Tag Archives: Derek Jeter

The Mike Trout Conundrum

When it comes to Major League baseball my friend Jay is second to none. He isn’t simply one of the more knowledgeable when it comes to baseball, he’s one of the angriest fans you’ll meet. Especially when a sportscaster brings up a highly questionable comparison. That’s why I wasn’t surprised by the texts I received this weekend.

Jay: Dude, I have your next blog for you.

Wayniac: I told you I’m not blogging about my thoughts on the new Braves stadium, it’s too controversial.

Jay: Whatever, I’m not talking about that. Check this out. You know I love Trout, but Greg Amsinger on MLB Network just said if Mike Trout wins the MVP again it is the greatest start ever to a career. 

Wow. That is a pretty bold statement. So bold that it has gotten The Wayniac riled up a bit. Like Jay, I love Mike Trout. He is one of my keepers on my fantasy team (due to a ridiculous steal of trade concocted by my partner in crime JD) and he is one of the most exciting athletes to watch in sports.

But, what is defining Trout’s start as “the greatest ever”? Back-to-back MVP Awards? Certainly not back-to-back All Star Game MVP Awards, is it?

Jay: Those awards are given by voters. I’d rather go with most home runs through first four seasons or steals, or anything measurable. I don’t care about awards.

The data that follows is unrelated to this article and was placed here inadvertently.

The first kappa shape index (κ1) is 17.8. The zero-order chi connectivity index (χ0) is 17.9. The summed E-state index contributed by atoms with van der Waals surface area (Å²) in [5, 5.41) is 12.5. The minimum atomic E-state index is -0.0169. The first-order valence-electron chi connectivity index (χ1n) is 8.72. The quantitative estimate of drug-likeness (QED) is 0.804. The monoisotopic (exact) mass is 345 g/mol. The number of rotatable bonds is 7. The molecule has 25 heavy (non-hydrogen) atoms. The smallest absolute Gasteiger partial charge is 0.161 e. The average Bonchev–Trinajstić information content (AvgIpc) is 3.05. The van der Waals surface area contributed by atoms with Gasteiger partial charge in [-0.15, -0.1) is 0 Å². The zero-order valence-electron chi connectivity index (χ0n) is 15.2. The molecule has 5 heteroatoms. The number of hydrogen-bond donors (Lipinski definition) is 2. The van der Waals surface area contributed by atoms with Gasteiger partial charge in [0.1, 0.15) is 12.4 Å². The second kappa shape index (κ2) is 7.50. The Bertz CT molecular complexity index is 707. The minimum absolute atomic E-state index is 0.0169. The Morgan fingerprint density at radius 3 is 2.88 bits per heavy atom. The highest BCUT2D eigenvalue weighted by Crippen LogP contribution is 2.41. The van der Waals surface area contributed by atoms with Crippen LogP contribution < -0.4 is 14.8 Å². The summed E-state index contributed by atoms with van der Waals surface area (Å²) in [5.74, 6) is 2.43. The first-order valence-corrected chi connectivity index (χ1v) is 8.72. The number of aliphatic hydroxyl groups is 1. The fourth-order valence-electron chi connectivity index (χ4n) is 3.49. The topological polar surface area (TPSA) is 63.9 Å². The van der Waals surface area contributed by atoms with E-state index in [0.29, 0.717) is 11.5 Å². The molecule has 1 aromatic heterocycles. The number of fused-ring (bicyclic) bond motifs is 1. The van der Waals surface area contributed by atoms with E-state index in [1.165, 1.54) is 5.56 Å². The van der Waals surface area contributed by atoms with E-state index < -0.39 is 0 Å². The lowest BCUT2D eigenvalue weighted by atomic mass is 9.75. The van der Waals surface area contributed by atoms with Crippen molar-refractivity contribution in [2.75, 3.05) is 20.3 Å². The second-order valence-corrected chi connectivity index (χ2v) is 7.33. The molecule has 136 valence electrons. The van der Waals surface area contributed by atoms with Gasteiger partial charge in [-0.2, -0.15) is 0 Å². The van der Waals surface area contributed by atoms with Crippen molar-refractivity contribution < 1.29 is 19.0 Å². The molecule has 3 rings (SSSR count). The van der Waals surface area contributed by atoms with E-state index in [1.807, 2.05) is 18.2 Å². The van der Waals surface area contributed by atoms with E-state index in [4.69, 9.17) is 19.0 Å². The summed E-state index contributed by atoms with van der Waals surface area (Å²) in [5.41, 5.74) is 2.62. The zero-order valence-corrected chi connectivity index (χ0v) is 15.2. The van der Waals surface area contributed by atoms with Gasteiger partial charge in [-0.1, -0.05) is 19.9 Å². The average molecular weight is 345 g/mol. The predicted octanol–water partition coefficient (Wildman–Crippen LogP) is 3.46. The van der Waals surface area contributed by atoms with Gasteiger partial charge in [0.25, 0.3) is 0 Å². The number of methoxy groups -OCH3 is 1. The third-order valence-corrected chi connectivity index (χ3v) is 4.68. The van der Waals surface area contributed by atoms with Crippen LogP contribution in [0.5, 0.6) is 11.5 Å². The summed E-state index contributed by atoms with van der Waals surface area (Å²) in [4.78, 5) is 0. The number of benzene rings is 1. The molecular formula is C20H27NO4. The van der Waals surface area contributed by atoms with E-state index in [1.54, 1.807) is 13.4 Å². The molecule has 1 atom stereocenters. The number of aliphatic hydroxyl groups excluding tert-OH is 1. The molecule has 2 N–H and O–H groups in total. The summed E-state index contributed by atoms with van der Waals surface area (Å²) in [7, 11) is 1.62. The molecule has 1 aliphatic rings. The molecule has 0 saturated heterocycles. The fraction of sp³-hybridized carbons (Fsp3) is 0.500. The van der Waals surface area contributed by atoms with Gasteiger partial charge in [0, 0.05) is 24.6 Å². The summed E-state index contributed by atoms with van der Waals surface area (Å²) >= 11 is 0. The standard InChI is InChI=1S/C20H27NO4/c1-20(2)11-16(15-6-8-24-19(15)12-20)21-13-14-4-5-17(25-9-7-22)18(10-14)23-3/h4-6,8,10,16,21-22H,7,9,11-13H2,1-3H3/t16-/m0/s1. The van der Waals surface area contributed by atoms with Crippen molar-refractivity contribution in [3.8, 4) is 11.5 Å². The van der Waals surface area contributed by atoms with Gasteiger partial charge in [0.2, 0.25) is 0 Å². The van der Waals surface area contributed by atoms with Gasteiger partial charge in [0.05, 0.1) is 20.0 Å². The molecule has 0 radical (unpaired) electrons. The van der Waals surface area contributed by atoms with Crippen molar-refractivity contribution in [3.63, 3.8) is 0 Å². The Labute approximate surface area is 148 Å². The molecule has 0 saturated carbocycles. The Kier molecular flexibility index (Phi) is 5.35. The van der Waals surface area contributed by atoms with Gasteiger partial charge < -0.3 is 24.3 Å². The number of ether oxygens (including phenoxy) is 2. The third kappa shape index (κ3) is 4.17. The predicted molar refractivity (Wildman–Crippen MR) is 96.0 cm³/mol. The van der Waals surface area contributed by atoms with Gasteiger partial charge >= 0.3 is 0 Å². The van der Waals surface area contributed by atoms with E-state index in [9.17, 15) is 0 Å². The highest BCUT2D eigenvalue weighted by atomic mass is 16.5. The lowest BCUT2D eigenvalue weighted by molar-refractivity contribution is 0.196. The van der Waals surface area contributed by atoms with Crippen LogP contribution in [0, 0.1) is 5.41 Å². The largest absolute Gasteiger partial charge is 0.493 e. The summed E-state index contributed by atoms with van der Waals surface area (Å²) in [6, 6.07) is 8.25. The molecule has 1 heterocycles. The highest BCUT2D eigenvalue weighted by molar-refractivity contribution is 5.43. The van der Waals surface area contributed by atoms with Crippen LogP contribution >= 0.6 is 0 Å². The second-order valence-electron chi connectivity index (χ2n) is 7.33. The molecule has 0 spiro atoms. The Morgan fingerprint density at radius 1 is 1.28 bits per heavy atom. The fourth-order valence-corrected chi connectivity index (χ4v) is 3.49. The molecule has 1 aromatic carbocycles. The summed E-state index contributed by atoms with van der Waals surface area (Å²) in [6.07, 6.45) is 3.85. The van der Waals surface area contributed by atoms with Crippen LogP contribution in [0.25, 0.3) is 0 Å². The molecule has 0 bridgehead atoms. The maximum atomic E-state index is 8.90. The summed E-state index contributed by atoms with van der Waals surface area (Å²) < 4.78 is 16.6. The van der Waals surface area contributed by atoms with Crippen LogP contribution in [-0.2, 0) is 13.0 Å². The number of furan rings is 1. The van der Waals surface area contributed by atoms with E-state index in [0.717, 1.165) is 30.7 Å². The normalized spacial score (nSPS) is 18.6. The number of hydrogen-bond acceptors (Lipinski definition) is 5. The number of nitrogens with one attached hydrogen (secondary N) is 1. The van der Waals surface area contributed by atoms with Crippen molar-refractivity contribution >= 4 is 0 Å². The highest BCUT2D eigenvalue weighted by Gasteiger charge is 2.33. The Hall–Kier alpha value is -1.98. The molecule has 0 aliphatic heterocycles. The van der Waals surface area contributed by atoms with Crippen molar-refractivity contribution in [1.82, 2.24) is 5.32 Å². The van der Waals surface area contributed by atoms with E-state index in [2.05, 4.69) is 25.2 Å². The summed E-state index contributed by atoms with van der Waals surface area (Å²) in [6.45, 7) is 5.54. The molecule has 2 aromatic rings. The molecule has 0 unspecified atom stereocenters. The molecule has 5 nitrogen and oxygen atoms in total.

He’s right. The MVP Award, whether it is in the regular season, post season, or All Star Game is usually skewed. I mean, come on, Mariano Rivera won the All Star Game MVP three games ago for registering a hold.

Plus, there is always a bias when voters are involved. The Kansas City Royals currently have the best record in the American League. They have a very good shot at repeating as the AL pennant winners, and Lorenzo Cain is a large reason for that. Do you think he stands a chance against Trout at the end of the year? Trout puts up sick numbers, makes those big time wow plays in the outfield, and is just so darn likable.

That being said, the second Jay told me about that statement, I was able to think of five guys in the not so distant past that have had — at the very least — equal starts to their career. Should Trout win that second MVP Award, his trophy cabinet will be the fullest over the shortest amount of time, but greatest start to a career? That’s questionable.

Two things I am excluding from the list below are steroid use and pitchers. I don’t care to hear any of these well they played in the Steroid Era debates. Take a look at the Minor Leagues. There are close to 100 suspensions, many from PEDs. The Steroid Era is still alive and well, and that makes Trout a part of it — although I have no question he is clean. It happened, it’s part of the history, so it has to enter discourse.

(Getty Images)
(Getty Images)